MedicineWorld.Org
Your gateway to the world of medicine
Home
News
Cancer News
About Us
Cancer
Health Professionals
Patients and public
Contact Us
Disclaimer

Medicineworld.org: Supplements no better than placebo in slowing cartilage loss

Back to rheumatology news Blogs list Cancer blog  


Subscribe To Rheumatology News RSS Feed  RSS content feed What is RSS feed?

Supplements no better than placebo in slowing cartilage loss




In a two-year multicenter study led by University of Utah doctors, the dietary supplements glucosamine and chondroitin sulfate performed no better than placebo in slowing the rate of cartilage loss in the knees of osteoarthritis patients.

This was an ancillary study concurrently conducted on a subset of the patients who were enrolled in the prospective, randomized GAIT (Glucosamine/chondroitin Arthritis Intervention Trial). The primary objective of this ancillary study was to investigate whether these dietary supplements could diminish the structural damage of osteoarthritis. The results, reported in the recent issue of Arthritis & Rheumatism, show none of the agents had a clinically significant effect on slowing the rate of joint space width loss the distance between the ends of joint bones as shown by X-ray.



Supplements no better than placebo in slowing cartilage loss

However, in line with other recent studies, the scientists found that all the study's participants had a slower rate of joint space width loss than expected, making it more difficult to detect the effects of the dietary supplements and other agents used in the study.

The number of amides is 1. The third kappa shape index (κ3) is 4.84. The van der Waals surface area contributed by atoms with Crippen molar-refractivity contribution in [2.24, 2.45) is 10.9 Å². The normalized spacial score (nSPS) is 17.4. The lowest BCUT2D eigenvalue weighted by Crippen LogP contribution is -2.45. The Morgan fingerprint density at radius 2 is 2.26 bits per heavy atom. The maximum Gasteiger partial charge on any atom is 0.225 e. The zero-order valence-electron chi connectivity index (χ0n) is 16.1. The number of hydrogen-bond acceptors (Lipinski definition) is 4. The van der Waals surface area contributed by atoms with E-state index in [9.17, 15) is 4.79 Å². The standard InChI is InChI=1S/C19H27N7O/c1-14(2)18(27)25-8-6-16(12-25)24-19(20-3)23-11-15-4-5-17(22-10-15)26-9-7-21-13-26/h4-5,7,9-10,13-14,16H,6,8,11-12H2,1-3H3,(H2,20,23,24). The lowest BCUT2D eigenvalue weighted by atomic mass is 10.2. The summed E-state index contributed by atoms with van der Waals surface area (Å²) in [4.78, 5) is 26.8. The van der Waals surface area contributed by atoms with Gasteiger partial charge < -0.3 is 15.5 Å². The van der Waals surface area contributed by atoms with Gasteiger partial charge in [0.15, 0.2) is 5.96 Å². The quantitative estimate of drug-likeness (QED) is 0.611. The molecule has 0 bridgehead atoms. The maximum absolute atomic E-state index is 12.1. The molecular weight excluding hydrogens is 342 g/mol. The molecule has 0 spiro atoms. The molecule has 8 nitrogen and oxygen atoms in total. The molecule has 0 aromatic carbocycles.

Rheumatologist Allen D. Sawitzke, M.D., associate professor of internal medicine at the University of Utah School of Medicine, was lead investigator. "At two years, no therapy achieved what was predefined to be a clinically important reduction in joint space width loss," Sawitzke said. "While we found a trend toward improvement among those with moderate osteoarthritis of the knee in those taking glucosamine, we were not able to draw any definitive conclusions".

More than 21 million Americans have osteoarthritis, with a number of taking glucosamine and chondroitin sulfate, separately or in combination, to relieve pain. The original GAIT, led by University of Utah rheumatologist Daniel O. Clegg, M.D., professor of internal medicine, was a multicenter, randomized, national clinical trial that studied whether these dietary supplements provided significant pain relief to people with osteoarthritis in the knees. GAIT observed that the supplements produced no more pain relief than placebo (New England Journal (NEJM), February 2006), eventhough a subset of the original GAIT participants with moderate to severe osteoarthritis knee pain appeared to receive significant pain relief when they took a combination of glucosamine and chondroitin sulfate.

In this ancillary study, GAIT patients were offered the opportunity to continue their original study therapy for an additional 18 months, for a total of two years. Participants remained on their originally assigned GAIT therapy: 500 mg of glucosamine three times a day; or 400 mg of chondroitin sulfate three times a day; or a combination of the two supplements; or 200 mg of celecoxib daily; or a placebo.